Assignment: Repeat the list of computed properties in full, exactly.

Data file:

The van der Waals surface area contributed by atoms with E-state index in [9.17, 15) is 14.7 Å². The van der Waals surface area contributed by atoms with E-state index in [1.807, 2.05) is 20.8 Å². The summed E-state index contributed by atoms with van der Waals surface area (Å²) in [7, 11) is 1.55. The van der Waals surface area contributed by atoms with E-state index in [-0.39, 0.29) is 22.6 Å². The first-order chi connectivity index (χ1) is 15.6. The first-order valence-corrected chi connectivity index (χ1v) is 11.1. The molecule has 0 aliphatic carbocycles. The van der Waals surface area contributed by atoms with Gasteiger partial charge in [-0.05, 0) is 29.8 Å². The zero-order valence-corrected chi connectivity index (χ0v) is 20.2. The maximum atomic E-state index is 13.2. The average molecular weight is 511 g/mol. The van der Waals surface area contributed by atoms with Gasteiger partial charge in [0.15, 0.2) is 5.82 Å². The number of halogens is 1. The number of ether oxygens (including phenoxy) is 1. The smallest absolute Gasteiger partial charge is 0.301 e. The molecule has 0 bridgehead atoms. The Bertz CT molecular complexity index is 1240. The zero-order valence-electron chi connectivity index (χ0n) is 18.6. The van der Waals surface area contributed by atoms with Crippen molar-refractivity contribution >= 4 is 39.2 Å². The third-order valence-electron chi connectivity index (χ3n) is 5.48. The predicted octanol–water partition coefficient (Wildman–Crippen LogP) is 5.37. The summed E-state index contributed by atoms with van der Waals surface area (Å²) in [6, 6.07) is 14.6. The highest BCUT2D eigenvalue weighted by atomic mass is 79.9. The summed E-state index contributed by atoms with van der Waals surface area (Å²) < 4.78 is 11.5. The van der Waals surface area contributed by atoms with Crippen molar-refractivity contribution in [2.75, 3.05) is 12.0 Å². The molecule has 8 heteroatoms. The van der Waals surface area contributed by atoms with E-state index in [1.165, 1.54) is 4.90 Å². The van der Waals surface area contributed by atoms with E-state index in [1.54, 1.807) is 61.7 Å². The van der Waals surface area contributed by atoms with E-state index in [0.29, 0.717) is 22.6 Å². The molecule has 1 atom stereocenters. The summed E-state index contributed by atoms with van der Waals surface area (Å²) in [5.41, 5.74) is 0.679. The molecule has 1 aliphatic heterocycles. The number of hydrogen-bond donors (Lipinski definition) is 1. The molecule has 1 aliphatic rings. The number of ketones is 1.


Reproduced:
The van der Waals surface area contributed by atoms with E-state index in [9.17, 15) is 14.7 Å². The van der Waals surface area contributed by atoms with E-state index in [1.807, 2.05) is 20.8 Å². The summed E-state index contributed by atoms with van der Waals surface area (Å²) in [7, 11) is 1.55. The van der Waals surface area contributed by atoms with E-state index in [-0.39, 0.29) is 22.6 Å². The first-order chi connectivity index (χ1) is 15.6. The first-order valence-corrected chi connectivity index (χ1v) is 11.1. The molecule has 0 aliphatic carbocycles. The van der Waals surface area contributed by atoms with Gasteiger partial charge in [-0.05, 0) is 29.8 Å². The zero-order valence-corrected chi connectivity index (χ0v) is 20.2. The maximum atomic E-state index is 13.2. The average molecular weight is 511 g/mol. The van der Waals surface area contributed by atoms with Gasteiger partial charge in [0.15, 0.2) is 5.82 Å². The number of halogens is 1. The number of ether oxygens (including phenoxy) is 1. The smallest absolute Gasteiger partial charge is 0.301 e. The molecule has 0 bridgehead atoms. The Bertz CT molecular complexity index is 1240. The zero-order valence-electron chi connectivity index (χ0n) is 18.6. The van der Waals surface area contributed by atoms with Crippen molar-refractivity contribution >= 4 is 39.2 Å². The third-order valence-electron chi connectivity index (χ3n) is 5.48. The predicted octanol–water partition coefficient (Wildman–Crippen LogP) is 5.37. The summed E-state index contributed by atoms with van der Waals surface area (Å²) in [6, 6.07) is 14.6. The highest BCUT2D eigenvalue weighted by atomic mass is 79.9. The summed E-state index contributed by atoms with van der Waals surface area (Å²) < 4.78 is 11.5. The van der Waals surface area contributed by atoms with Crippen molar-refractivity contribution in [2.75, 3.05) is 12.0 Å². The molecule has 8 heteroatoms. The van der Waals surface area contributed by atoms with E-state index in [1.165, 1.54) is 4.90 Å². The van der Waals surface area contributed by atoms with E-state index in [1.54, 1.807) is 61.7 Å². The van der Waals surface area contributed by atoms with E-state index in [0.29, 0.717) is 22.6 Å². The molecule has 1 atom stereocenters. The summed E-state index contributed by atoms with van der Waals surface area (Å²) in [5.41, 5.74) is 0.679. The molecule has 1 aliphatic heterocycles. The number of hydrogen-bond donors (Lipinski definition) is 1. The molecule has 1 aliphatic rings. The number of ketones is 1.